Dish Network and its sister company EchoStar must cough up an extra $200 million to TiVo for continuing to offer DVR functionality in their set-top boxes after being slapped with a court injunction.
The award comes after TiVo successfully argued to a Texas judge in June that EchoStar was in contempt of an order to disable its digital video recording technology that allegedly violates a TiVo patent.
After Echo had lost the original infringement case filed by TiVo in 2004, the company tried reprogramming its set-top boxes with a workaround for the disputed technology. But the court ruled that EchoStar's changes weren't suitably different to avoid the injunction.
TiVo then argued it was entitled to all of EchoStar's DVR profits made during the period it was in contempt of the injunction - a figure TiVo estimated is at least $974.5m.
EchoStar countered that it had acted in good faith to redesign the set-top boxes and that sanctions are unwarranted in the case. It said any harm to TiVo would be fully compensated by a jury's previously decided infringement fine of $1.25 per customer per month, for a total of $114.8m extra damages.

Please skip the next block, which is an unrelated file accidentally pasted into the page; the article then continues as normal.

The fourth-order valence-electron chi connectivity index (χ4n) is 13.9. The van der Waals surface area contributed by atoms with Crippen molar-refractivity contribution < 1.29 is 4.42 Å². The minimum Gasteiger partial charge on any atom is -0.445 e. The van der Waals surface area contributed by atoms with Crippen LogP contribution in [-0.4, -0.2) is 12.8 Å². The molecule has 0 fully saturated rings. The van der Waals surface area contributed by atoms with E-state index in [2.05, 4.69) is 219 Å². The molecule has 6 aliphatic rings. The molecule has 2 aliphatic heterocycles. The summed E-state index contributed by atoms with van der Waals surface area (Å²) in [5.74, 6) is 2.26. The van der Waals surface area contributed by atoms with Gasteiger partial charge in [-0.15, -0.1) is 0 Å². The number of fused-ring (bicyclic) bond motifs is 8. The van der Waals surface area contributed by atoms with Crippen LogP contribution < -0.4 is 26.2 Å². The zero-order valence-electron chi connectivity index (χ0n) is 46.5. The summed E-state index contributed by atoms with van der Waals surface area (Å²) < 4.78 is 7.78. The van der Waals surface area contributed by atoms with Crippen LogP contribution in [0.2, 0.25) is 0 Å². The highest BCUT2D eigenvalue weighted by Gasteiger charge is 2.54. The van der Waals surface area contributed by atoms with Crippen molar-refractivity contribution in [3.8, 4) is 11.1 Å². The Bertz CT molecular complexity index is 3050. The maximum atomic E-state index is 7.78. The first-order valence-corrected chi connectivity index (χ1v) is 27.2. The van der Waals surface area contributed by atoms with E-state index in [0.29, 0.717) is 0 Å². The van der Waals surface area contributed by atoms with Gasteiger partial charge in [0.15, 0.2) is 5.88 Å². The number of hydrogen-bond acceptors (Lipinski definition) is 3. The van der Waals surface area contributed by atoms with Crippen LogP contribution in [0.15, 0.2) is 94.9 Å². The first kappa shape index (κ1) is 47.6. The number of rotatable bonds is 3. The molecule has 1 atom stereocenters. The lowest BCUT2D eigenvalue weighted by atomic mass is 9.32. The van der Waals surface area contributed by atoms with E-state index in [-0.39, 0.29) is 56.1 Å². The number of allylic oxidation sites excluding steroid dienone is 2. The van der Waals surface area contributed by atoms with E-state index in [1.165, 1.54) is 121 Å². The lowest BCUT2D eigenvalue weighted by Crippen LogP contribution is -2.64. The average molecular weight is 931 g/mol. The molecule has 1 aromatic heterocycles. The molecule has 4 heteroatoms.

On Friday, US District Judge David Folsom said he was unconvinced by either party's suggested awards: "On the one hand, EchoStar's suggested $1.25 royalty rate is inadequate. It would merely extend the jury's royalty over the contempt period, effectively turning this Court's injunction into a compulsory license," the judge said.
"On the other hand, TiVo's suggested disgorgement of nearly $1 billion is unreasonable under the circumstances of the case," he added.
Instead, Folsom decided a rate of $2.25 per DVR subscriber per month was appropriate, for an estimated total of $192.7m. Combined with the original damages, Echo must pay TiVo about $390m.
Dish said while it would appeal the ruling, it was pleased the court didn't agree with TiVo's request for a $1bn fine.
EchoStar advertisements ruled 'distasteful'
Judge Folsom also registered his disapproval that Dish Network had begun running an ad campaign touting its DVR service as "better than TiVo" while continuing to violate the TiVo patent.
Folsom called the advertisements "distasteful" in his ruling, but said the company may have genuinely believed in its design-around efforts. ®